Now is the time to be checking fields for Palmer amaranth and making sure it doesn’t go to seed, according to Tom Peters, North Dakota State University Extension sugar beet agronomist.
Often referred to as the No. 1 weed problem in the U.S., Palmer amaranth — a type of pigweed that has devasted crops in the South and parts of the Midwest — has been identified in South Dakota, Minnesota and Iowa but hasn’t been found in North Dakota yet.
The key to keep it from becoming a problem is identifying it and preventing it from developing and spreading seed, Peters says.
Palmer amaranth is aggressive and competitive, growing 2 to 3 inches per day in optimum conditions. The plants can grow to be 6 to 8 feet tall, and a single plant can produce up to 1 million seeds. Palmer amaranth also is hard to control because it is very prone to being resistant to herbicides.
NDSUSEED HEADS: A Palmer amaranth plant begins to develop seed heads. The seed heads can grow up to 2 feet long.
Unlike other summer annual weeds that need to be controlled only through early summer, Palmer amaranth emerges throughout the growing season, says Brian Jenks, weed scientist at NDSU’s North Central Research Extension Center, Minot.
The first step in managing Palmer amaranth is to look for it and identify it.
"Scout areas for plants that don’t look right," Peters advises.
Now is a good time to scout because Palmer amaranth is developing its distinctive long, snaky seed heads, he says. The seed heads can grow up to 2 feet long.
Identifying Palmer amaranth can be difficult because it resembles redroot pigweed, smooth pigweed and waterhemp.
Here are some ways to distinguish Palmer amaranth from similar-looking weeds:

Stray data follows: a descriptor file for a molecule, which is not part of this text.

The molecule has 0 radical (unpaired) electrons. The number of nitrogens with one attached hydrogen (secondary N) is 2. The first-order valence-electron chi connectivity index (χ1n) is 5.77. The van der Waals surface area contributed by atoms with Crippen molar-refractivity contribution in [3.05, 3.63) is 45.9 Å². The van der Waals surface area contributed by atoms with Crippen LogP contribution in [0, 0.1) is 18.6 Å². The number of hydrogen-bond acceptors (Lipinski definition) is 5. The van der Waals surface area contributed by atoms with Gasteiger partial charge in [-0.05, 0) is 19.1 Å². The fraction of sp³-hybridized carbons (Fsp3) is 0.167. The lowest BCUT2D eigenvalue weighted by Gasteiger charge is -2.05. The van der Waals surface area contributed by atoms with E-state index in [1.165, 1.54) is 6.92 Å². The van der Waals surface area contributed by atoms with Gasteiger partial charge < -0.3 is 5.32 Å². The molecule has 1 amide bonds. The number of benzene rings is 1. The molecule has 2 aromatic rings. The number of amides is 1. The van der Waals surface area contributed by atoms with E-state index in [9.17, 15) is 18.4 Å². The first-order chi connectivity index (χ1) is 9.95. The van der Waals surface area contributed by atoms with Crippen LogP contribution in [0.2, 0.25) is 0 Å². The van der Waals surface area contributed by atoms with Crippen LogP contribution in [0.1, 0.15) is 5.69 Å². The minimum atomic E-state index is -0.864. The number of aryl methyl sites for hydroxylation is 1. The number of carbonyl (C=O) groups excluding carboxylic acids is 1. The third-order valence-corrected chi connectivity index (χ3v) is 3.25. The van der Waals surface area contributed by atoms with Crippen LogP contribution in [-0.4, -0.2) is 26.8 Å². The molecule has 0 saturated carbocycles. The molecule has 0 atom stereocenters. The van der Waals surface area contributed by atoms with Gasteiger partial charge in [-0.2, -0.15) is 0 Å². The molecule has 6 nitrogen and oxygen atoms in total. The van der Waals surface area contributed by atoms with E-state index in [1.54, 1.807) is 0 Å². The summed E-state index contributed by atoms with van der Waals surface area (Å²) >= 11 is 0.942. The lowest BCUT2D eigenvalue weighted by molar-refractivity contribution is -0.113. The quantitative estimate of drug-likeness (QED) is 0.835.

• Seedlings have egg-shaped leaves and may have a hair-like protrusion on the leaf tip.
• The leaves and stem have few or no hairs.
• The petiole (leaf stem) will be as long as or longer than the leaf blade.
NDSUTALL PLANT: Palmer amaranth can grow to be 6 to 8 feet tall.
Visit NDSU Extension’s Palmer amaranth website at ag.ndsu.edu/palmeramaranth to learn more about the weed and how to identify it.
How it spreads
Palmer amaranth seeds can spread in several ways, including by farm equipment, wildlife, wind and water. Seeds also have been found in native seed mixes used for pollinator or wildlife habitats and in hay. Because donated hay came into North Dakota in 2017 during the drought, producers need to be on the lookout for Palmer amaranth and other weeds along highways and roads, and where cattle were fed.
People who see a plant they suspect is Palmer amaranth should contact their local Extension agent or an Extension specialist as soon as possible.
"This weed is a game changer and will be controlled only by a zero-tolerance policy," Jenks says.
Source: NDSU Extension